Most people, when thinking of sexual assault victims, probably don’t think of seniors in nursing homes. Perhaps they should. A CNN investigation found that claims of rape in nursing homes are widespread, but difficult to document and substantiate due to the victims’ circumstances. Many perpetrators of sexual assault seek out victims who are already vulnerable and may have trouble defending themselves or speaking out. This makes seniors in nursing homes especially susceptible, as they depend heavily on others for their most basic and most intimate needs, and may have diminished physical or mental capacity.
Sexual assault of the elderly is difficult to think about, but it’s important to stay aware of possible warning signs in case you ever need to help protect a loved one from such horrific abuse. If you visit someone in a nursing home or know an isolated, home-bound senior who depends heavily on others, pay attention to any sudden changes in behavior or new, unexplained physical injuries.
Trauma from such abuse can manifest in countless ways, including anxiety, depression, loss of appetite, loss of interest in socializing, or fear of talking around certain people. A strained relationship with a caregiver can also be a red flag. (Of course, all of these signs may have other causes.) Keep in mind that talking about sexual assault is difficult for victims of any age, but it may be especially hard for seniors who feel a lack of control over their everyday lives. If you suspect sexual abuse of an elderly person, the best thing to do may be to make sure that they have regular contact with someone they can talk to and confide in safely. You can also tell them about their options for reporting an assault and seeking help.
If a nursing home resident is in immediate danger or has been assaulted recently, they always have the option – and the right – to call 911. When law enforcement gets involved, preserving evidence from a recent assault becomes an important factor to consider. Victims should always be the one to decide whether or not to undergo a forensic exam, but they may need to be made aware that there is a limited time during which evidence can be gathered, e.g., before showering and changing clothes. This can be difficult for nursing homes residents, as facility staff often control their personal care schedules.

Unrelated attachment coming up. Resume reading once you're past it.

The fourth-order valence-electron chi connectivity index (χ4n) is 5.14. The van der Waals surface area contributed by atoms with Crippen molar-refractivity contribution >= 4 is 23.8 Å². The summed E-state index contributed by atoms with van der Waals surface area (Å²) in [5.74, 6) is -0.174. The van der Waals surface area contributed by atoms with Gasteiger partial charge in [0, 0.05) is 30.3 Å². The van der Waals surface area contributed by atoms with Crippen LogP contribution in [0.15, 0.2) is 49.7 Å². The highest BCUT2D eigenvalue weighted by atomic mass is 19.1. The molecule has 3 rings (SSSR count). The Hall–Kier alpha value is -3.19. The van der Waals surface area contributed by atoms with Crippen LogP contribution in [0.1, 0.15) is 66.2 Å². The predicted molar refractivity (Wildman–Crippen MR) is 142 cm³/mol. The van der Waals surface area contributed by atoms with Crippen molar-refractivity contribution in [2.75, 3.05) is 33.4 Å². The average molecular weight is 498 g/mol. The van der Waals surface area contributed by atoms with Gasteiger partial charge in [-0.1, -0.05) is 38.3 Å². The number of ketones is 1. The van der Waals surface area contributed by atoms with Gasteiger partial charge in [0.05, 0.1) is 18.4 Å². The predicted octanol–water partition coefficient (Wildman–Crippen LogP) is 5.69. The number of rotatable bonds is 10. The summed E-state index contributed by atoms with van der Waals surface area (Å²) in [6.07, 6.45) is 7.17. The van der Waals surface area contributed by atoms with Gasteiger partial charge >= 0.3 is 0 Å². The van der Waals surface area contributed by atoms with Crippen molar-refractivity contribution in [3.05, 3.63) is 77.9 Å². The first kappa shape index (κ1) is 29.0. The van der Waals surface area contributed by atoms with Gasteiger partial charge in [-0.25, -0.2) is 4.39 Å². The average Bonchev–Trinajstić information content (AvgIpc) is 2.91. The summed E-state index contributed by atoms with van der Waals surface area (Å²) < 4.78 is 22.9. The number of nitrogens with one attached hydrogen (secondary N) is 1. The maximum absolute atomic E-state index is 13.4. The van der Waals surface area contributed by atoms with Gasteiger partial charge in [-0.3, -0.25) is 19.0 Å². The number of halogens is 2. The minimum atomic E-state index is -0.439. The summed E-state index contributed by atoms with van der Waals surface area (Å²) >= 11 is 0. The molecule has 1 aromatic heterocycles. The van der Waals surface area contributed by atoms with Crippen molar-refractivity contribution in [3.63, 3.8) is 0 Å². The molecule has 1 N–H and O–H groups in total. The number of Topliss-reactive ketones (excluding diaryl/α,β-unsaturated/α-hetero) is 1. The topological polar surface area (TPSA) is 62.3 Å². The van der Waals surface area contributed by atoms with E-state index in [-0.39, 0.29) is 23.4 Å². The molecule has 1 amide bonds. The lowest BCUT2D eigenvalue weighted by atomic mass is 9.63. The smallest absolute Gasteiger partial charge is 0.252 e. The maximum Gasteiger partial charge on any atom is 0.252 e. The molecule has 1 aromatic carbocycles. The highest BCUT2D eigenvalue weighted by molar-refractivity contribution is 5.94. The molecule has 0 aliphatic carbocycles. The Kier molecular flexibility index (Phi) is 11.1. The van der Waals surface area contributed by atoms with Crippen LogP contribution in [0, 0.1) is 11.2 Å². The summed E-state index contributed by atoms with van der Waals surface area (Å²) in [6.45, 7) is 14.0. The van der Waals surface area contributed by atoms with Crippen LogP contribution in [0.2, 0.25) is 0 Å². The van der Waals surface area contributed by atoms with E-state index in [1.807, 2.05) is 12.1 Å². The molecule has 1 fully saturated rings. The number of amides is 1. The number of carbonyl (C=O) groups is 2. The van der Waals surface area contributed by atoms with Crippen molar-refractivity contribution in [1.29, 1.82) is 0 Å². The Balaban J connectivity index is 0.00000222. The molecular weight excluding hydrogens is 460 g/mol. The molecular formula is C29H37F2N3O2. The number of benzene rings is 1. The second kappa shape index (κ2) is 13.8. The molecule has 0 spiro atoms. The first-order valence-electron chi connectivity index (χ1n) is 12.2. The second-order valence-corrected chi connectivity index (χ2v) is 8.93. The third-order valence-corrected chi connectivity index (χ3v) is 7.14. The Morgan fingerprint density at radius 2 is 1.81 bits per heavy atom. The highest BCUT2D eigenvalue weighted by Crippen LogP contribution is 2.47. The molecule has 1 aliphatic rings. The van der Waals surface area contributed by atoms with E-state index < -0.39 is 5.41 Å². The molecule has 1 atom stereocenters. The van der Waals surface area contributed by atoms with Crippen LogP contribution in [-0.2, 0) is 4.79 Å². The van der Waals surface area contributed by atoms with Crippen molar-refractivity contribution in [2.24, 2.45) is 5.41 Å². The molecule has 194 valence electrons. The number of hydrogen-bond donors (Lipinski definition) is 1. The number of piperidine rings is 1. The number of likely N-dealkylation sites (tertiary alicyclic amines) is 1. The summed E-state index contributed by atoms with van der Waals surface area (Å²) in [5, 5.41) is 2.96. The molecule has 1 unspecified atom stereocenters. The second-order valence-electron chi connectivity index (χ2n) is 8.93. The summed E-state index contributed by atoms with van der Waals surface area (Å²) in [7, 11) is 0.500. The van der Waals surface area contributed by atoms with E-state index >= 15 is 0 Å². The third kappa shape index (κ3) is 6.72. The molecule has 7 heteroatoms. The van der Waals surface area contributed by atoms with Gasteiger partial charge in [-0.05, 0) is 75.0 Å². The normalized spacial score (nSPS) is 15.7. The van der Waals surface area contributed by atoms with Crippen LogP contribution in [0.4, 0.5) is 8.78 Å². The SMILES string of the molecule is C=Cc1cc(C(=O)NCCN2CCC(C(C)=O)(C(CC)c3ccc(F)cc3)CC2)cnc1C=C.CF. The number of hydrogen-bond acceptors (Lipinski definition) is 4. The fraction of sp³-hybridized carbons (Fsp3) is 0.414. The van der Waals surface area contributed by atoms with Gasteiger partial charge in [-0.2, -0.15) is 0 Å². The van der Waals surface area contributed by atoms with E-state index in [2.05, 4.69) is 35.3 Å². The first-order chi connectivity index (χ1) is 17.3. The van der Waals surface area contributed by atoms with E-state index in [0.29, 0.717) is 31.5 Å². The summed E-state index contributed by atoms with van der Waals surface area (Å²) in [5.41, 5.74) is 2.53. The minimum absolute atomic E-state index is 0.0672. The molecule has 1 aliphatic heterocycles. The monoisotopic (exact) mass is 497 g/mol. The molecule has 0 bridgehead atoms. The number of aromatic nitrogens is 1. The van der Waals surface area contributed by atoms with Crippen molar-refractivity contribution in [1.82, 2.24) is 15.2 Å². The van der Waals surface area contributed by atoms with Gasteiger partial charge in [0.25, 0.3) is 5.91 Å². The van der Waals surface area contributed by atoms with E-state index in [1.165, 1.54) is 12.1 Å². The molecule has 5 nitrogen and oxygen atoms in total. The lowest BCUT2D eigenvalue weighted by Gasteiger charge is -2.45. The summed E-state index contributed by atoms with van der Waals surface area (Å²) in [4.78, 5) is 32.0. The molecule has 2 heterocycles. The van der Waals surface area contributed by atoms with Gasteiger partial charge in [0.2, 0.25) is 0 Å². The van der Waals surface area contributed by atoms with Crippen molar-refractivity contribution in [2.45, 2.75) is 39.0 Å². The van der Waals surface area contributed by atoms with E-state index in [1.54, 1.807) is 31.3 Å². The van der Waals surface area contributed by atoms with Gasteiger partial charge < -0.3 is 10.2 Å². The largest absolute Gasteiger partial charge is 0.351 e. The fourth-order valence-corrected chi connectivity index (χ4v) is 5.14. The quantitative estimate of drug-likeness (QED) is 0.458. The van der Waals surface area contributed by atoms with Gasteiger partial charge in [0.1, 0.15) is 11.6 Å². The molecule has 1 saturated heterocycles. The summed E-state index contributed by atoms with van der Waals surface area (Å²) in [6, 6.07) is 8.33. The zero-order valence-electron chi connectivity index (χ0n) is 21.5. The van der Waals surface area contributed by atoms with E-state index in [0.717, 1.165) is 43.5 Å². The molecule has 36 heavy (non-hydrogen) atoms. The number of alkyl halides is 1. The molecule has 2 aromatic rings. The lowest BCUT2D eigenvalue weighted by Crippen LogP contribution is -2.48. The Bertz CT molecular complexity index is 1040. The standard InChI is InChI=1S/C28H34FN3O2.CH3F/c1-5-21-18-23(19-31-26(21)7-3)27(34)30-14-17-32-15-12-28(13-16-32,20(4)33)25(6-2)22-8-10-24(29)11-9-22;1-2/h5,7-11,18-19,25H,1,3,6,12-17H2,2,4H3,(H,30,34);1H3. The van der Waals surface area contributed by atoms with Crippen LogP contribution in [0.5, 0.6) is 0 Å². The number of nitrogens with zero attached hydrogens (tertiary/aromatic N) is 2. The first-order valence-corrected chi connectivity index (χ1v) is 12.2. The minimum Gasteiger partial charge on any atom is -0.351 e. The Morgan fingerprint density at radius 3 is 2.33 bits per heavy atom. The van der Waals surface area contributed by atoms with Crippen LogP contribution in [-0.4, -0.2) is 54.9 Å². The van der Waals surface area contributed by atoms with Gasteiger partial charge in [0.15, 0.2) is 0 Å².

Suspected abuse can always be reported to Adult Protective Services (APS) through the senior’s local Department of Social Services. If the victim is not ready to talk to APS, but wants to discuss their options with a liaison, consider contacting a local long-term-care ombudsman at North Carolina’s Area Agencies on Aging. An ombudsman’s sole purpose is to help residents of long-term-care facilities. You can find past complaints against a facility on the federal Medicare website or the Nursing Home Licensure and Certification Section of the North Carolina Division of Health Service Regulation. You can also lodge new complaints with that North Carolina agency.
Another resource for victims is the North Carolina Coalition Against Sexual Assault, a statewide group that coordinates with local rape crises centers, which offer a wide range of supportive services for victims of all ages.
Cases of sexual abuse against seniors can be especially challenging to uncover and prove, but there are special legal protections for elderly victims. While rape and assault against anyone are illegal in North Carolina, state law provides for greater punishment for assaults against disabled or elderly adults, patients of residential health care facilities and handicapped persons. (See North Carolina General Statutes 14-32.1, 14-32.2, 14-32.3)